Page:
The news that MSNBC has signed Rachel Maddow to a new multi-year contract will hopefully overshadow last week’s headlines of the lawsuit she was served with by Christian rocker/minister Bradlee Dean. But the 38-year-old host of The Rachel Maddow Show isn’t concerned about any of that — she’s been up 23% in ratings in the second quarter of 2011, and she’s part of MSNBC’s overall rise.
The president of the channel says Rachel’s new contract is keeping her around for “a long time to come,” which is great news for fans of her show or of Rachel herself, an out lesbian activist turned broadcast journalist who is primarily concerned with, as she says, public policy.
“As a gay kid growing up in the ’80s in the San Francisco Bay area, I was very, very, very much affected by both the AIDS Crisis and the AIDS activist movement, as it’s some of my formative growing up years,” Rachel said during an MSNBC Panel at the Television Critics Association Sumer Press Conference. She added:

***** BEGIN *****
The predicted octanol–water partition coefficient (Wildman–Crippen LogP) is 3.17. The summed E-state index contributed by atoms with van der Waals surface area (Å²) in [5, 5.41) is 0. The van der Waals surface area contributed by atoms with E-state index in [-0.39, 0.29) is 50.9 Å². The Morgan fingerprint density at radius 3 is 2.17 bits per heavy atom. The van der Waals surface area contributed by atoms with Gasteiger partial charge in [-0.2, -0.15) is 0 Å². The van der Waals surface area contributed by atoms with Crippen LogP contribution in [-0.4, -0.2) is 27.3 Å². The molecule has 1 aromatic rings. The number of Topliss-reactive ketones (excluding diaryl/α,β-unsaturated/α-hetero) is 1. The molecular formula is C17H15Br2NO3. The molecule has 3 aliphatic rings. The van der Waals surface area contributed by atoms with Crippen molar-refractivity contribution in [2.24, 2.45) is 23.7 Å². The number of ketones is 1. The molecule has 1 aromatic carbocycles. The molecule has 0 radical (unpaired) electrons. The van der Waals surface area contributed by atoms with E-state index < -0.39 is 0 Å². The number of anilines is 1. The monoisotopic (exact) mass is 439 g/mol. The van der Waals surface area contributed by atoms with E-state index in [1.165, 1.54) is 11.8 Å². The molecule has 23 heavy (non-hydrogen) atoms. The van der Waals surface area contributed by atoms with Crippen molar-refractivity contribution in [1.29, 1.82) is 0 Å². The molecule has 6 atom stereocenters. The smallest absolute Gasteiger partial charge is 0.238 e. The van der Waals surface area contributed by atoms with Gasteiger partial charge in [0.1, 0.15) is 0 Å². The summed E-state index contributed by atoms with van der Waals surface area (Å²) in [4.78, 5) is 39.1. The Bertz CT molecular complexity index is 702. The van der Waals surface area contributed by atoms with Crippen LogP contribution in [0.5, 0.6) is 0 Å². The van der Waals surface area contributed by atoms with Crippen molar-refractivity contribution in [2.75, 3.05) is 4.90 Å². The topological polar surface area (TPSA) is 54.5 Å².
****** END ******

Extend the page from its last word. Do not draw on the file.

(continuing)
For me politics and politicians were a means by which really important policy decisions got made, that either saved people’s lives or killed them, including people I knew and loved. And so I studied public policy in college, specifically to become a better activist, and I studied philosophy in college, in order to make better arguments about public policy in order to get things changed. … And that’s where sort of I thought my life was going for a long time, and I ended up in media as a complete departure from everything I had done. I took my first media job as an odd job; I was a sidekick on a local radio station, Morning Zoo. I had been doing landscaping. Turns out I was better at reading the news than doing landscaping. So, for me, it was something I didn’t even think about once until I was past 25 and then just found there was this other part of life that I really liked, and it was explaining things.